If the assessment of the abnormal nature of a management act poses a question of law, it is, as a general rule, up to the administration to establish the facts on which it bases itself to invoke this abnormal nature. However, this principle can only be applied in compliance with the legislative and regulatory provisions governing the burden of proof in tax litigation.
The determination of the burden of proof stems mainly, in the case of companies subject to corporation tax, from the nature of the accounting operations to which the management acts challenged by the administration gave rise. If the act contested by the administration has resulted, in the accounts, in an entry relating, as is the case here, to travel expenses, to charges of the nature of those referred to in Article 39 of the same Code and which are deducted from the net profit defined in Article 38 of the Code, the administration must be deemed to provide the proof which is incumbent on it if the taxpayer is not, himself, able to justify, in principle as well as in amount, the accuracy of the entry in question, even if, because of the procedure implemented, he would not have been required to provide such a justification in this respect.
When there is a disagreement between the taxpayer and the administration on questions of fact, whether it concerns the materiality of the facts themselves or the assessment that should be made of the facts, particularly with regard to the real situation of the company or the trade or industry practices to which it belongs, this disagreement may, by virtue of the provisions of Article 1649 quinquies A of the CGI included in Article L.59 of the tax procedure book, be submitted to the assessment of the departmental commission of direct taxes and turnover taxes at the taxpayer’s initiative or that of the administration.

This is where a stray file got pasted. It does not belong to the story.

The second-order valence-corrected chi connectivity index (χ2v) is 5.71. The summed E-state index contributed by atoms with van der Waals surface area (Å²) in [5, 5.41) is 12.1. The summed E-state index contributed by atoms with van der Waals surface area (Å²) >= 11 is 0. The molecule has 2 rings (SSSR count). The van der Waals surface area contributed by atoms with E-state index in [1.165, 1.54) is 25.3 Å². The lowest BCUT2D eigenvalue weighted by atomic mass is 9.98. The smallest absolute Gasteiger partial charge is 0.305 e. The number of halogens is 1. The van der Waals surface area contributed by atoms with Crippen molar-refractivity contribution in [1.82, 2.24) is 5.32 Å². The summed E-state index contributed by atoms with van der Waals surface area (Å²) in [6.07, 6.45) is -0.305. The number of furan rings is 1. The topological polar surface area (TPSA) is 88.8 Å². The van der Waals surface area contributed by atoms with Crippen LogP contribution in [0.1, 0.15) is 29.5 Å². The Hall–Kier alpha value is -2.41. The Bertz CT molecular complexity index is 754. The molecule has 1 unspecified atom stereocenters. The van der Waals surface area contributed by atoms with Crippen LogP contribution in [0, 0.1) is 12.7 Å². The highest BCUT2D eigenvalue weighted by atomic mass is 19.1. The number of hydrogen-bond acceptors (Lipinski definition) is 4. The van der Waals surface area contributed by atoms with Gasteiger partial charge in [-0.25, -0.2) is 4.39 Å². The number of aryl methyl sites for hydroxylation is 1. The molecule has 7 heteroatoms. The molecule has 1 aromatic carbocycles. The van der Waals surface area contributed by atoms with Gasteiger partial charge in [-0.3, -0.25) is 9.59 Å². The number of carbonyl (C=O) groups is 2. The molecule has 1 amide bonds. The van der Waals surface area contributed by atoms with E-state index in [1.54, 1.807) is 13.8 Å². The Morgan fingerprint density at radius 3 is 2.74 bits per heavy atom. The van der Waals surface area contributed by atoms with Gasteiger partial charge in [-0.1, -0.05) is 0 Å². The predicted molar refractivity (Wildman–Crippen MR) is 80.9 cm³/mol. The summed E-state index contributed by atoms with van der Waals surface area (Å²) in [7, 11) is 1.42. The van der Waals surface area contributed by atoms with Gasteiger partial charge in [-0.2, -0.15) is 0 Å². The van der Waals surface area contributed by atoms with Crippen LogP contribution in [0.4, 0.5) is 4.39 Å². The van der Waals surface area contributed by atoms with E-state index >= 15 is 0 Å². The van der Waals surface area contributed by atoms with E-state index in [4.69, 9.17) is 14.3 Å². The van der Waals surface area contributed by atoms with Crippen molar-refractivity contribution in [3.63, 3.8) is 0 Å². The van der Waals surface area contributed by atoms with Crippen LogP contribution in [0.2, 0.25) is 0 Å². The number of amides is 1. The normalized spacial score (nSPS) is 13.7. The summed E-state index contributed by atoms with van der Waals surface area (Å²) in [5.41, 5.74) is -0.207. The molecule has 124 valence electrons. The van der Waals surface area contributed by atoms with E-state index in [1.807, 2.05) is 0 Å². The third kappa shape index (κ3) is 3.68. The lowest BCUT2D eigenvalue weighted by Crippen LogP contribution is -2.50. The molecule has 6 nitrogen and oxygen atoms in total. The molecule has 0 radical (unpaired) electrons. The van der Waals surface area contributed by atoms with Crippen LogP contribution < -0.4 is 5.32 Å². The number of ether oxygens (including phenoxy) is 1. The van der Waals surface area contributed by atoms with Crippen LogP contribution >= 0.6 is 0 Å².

When the latter has followed the duly expressed opinion of the commission, it is, in any case, up to the taxpayer to demonstrate, before the tax judge, the factual elements he is relying on. As the taxes were established in accordance with the opinion of the departmental commission, it is up to the company to prove the contrary, with regard to the adjustments made by the administration on the basis of Article 57 of the CGI.
Excerpt from the Judgement
Considering that, with regard to the “commissions” paid by the company “BOUTIQUE 2M” to the Swedish company “Hennes-Mauritz AB”, the administration establishes the existence of the link of dependence of the former with regard to the latter, of which it avails itself, as well as the materiality and the amount of the payments; that, however, the company “BOUTIQUE 2M” justifies, for its part, that the Swedish firm gave it effective support to develop sales in France while invoicing it for the goods on the basis of its own purchase prices plus only transport costs; that, in view of the particularly advantageous conditions that it had thus been granted in the interest of its own business, ‘BOUTIQUE 2M’ provides proof that, contrary to what the departmental tax commission considered, the payments made to ‘Hennes-Mauritz AB’ actually involved commercial considerations of at least equivalent value for it, which prevented them from being reintegrated by application of the above-mentioned provisions of Article 57 ; that, consequently, the applicant company is entitled to maintain that it is wrongly that, by the contested judgment, the administrative court rejected its request insofar as it relates to the reintegration of the said commissions….”